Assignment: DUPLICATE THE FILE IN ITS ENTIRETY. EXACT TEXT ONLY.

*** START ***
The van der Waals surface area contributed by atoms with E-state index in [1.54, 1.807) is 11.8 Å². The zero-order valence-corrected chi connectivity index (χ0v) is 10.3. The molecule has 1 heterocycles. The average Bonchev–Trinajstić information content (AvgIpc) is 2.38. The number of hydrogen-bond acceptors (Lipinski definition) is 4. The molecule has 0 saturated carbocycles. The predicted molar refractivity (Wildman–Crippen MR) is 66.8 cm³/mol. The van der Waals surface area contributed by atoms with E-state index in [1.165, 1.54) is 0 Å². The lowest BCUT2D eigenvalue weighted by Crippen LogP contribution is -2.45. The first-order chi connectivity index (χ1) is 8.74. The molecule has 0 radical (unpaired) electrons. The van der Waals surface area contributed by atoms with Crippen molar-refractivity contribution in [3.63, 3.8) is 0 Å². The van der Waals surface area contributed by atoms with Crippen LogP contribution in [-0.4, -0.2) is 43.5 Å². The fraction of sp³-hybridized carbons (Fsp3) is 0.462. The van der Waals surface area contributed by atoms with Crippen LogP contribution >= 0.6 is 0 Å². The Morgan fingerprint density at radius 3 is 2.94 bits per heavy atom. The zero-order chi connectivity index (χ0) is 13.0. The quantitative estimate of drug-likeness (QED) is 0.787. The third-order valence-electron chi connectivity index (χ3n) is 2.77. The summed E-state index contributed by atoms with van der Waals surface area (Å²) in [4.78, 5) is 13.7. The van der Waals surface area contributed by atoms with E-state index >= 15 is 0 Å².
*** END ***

The van der Waals surface area contributed by atoms with E-state index in [1.54, 1.807) is 11.8 Å². The zero-order valence-corrected chi connectivity index (χ0v) is 10.3. The molecule has 1 heterocycles. The average Bonchev–Trinajstić information content (AvgIpc) is 2.38. The number of hydrogen-bond acceptors (Lipinski definition) is 4. The molecule has 0 saturated carbocycles. The predicted molar refractivity (Wildman–Crippen MR) is 66.8 cm³/mol. The van der Waals surface area contributed by atoms with E-state index in [1.165, 1.54) is 0 Å². The lowest BCUT2D eigenvalue weighted by Crippen LogP contribution is -2.45. The first-order chi connectivity index (χ1) is 8.74. The molecule has 0 radical (unpaired) electrons. The van der Waals surface area contributed by atoms with Crippen molar-refractivity contribution in [3.63, 3.8) is 0 Å². The van der Waals surface area contributed by atoms with Crippen LogP contribution in [-0.4, -0.2) is 43.5 Å². The fraction of sp³-hybridized carbons (Fsp3) is 0.462. The van der Waals surface area contributed by atoms with Crippen LogP contribution >= 0.6 is 0 Å². The Morgan fingerprint density at radius 3 is 2.94 bits per heavy atom. The zero-order chi connectivity index (χ0) is 13.0. The quantitative estimate of drug-likeness (QED) is 0.787. The third-order valence-electron chi connectivity index (χ3n) is 2.77. The summed E-state index contributed by atoms with van der Waals surface area (Å²) in [4.78, 5) is 13.7. The van der Waals surface area contributed by atoms with E-state index >= 15 is 0 Å².